Articles | Volume 16, issue 11
Research article
16 Jun 2016
Research article |  | 16 Jun 2016

Fungal spores overwhelm biogenic organic aerosols in a midlatitudinal forest

Chunmao Zhu, Kimitaka Kawamura, Yasuro Fukuda, Michihiro Mochida, and Yoko Iwamoto

Abstract. Both primary biological aerosol particles (PBAPs) and oxidation products of biogenic volatile organic compounds (BVOCs) contribute significantly to organic aerosols (OAs) in forested regions. However, little is known about their relative importance in diurnal timescales. Here, we report biomarkers of PBAP and secondary organic aerosols (SOAs) for their diurnal variability in a temperate coniferous forest in Wakayama, Japan. Tracers of fungal spores, trehalose, arabitol and mannitol, showed significantly higher levels in nighttime than daytime (p < 0.05), resulting from the nocturnal sporulation under near-saturated relative humidity. On the contrary, BVOC oxidation products showed higher levels in daytime than nighttime, indicating substantial photochemical SOA formation. Using tracer-based methods, we estimated that fungal spores account for 45 % of organic carbon (OC) in nighttime and 22 % in daytime, whereas BVOC oxidation products account for 15 and 19 %, respectively. To our knowledge, we present for the first time highly time-resolved results that fungal spores overwhelmed BVOC oxidation products in contributing to OA especially in nighttime. This study emphasizes the importance of both PBAPs and SOAs in forming forest organic aerosols.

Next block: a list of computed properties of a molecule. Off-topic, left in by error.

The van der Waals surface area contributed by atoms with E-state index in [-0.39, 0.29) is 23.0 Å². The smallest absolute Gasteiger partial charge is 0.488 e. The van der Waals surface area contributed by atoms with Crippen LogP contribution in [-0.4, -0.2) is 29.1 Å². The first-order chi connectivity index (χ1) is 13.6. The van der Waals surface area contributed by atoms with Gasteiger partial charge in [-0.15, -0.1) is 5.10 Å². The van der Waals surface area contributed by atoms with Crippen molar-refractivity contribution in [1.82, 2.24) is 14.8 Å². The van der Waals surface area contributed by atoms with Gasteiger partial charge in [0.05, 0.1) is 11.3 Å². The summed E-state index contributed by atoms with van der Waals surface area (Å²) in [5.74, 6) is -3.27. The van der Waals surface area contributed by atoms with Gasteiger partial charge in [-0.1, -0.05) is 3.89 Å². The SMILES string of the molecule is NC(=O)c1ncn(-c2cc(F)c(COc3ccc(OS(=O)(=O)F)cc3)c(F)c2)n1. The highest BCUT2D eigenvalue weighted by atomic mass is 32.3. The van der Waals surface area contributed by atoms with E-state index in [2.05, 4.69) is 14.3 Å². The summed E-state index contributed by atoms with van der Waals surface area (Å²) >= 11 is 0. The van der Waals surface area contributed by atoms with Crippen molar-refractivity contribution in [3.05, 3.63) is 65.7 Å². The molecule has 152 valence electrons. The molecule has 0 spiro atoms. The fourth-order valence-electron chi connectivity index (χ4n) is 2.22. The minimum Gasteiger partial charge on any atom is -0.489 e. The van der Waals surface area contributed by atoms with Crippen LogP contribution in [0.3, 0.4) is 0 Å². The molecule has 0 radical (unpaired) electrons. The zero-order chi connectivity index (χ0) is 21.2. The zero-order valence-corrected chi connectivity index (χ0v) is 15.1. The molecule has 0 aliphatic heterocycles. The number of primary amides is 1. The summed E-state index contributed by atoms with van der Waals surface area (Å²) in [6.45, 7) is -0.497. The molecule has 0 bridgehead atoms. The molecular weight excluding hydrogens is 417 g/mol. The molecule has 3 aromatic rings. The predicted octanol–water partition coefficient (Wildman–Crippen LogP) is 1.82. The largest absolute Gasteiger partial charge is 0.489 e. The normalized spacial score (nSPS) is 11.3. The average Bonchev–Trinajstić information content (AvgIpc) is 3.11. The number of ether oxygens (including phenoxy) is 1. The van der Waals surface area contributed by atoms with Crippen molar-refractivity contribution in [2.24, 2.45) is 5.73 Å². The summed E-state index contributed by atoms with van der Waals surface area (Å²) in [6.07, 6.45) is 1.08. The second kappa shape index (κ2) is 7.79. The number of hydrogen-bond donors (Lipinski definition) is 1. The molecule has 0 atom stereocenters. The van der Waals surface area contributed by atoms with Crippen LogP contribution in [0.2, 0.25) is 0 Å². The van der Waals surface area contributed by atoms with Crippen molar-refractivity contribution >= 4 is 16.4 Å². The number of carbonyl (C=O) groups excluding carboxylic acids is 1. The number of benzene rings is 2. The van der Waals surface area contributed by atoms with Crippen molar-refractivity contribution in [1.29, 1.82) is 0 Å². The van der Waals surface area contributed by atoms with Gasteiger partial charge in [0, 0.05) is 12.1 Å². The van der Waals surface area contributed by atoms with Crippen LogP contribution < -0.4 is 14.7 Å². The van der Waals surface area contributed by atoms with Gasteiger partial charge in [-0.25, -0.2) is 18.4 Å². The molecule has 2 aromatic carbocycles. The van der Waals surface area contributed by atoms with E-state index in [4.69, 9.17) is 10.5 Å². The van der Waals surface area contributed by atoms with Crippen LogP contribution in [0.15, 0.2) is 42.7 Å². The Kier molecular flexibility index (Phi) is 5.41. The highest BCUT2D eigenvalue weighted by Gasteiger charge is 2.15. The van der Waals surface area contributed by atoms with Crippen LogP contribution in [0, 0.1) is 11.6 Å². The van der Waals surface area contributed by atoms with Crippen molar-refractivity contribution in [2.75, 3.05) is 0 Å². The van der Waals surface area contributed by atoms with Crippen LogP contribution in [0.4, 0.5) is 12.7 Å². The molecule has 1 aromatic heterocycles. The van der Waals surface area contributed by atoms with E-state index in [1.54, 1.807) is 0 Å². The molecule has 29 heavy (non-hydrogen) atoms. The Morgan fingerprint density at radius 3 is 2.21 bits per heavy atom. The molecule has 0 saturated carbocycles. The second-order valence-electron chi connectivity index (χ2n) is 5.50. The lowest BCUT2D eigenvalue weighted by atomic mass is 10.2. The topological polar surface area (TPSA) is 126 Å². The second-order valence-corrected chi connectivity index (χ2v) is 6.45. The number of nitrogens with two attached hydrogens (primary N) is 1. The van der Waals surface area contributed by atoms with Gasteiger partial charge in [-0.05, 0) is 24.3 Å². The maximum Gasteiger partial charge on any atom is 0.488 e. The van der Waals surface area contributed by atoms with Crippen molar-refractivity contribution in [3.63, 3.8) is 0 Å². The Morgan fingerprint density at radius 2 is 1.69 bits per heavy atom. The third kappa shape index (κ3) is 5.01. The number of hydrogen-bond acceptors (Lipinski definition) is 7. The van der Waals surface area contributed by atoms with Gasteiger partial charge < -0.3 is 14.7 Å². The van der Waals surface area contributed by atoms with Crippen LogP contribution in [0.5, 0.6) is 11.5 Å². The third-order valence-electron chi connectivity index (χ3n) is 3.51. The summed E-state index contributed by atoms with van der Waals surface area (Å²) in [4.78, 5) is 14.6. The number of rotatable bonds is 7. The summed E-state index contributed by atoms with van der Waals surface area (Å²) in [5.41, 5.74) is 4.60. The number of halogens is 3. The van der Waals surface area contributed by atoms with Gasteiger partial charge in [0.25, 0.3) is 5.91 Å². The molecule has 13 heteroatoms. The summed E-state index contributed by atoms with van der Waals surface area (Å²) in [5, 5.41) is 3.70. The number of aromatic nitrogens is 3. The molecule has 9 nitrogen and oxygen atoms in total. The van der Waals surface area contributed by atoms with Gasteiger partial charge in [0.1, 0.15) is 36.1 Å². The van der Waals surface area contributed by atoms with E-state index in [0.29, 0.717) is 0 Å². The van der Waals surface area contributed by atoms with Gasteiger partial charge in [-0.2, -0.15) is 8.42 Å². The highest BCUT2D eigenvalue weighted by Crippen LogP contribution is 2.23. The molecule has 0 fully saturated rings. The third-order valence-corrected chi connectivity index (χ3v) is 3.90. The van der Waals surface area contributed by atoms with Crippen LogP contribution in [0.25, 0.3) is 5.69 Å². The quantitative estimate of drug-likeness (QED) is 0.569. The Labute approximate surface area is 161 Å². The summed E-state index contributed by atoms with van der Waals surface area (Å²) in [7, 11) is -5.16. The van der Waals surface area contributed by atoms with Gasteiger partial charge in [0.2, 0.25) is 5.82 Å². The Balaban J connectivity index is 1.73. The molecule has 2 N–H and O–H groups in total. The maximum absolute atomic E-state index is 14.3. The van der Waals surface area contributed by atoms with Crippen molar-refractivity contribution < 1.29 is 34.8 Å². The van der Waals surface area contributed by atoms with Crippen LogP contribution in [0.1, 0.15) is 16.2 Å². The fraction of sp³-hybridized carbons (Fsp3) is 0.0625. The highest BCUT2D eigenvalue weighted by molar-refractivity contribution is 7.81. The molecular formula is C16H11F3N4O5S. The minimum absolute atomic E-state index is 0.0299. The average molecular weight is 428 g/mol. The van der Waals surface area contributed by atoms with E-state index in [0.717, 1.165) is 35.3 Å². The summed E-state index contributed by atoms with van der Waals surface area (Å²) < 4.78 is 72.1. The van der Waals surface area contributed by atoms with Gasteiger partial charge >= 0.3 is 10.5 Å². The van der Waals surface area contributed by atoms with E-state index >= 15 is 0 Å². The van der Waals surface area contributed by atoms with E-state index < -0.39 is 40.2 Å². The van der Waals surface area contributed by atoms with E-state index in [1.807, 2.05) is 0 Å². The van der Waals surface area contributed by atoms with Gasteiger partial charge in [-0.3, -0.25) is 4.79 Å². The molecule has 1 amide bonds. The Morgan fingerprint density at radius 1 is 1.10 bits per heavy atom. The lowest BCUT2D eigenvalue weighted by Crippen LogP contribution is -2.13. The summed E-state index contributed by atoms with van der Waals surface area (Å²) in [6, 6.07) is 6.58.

Short summary
We collected aerosol samples in a midlatitude forest in Wakayama, Japan and analyzed the organic tracers of various sources. We found that compounds originating from fungal spores contributed significantly to total organic aerosol mass. On the other hand, those from oxidation of biogenic volatile organic compounds, although they could not be ignored, had relatively smaller mass fractions.
Final-revised paper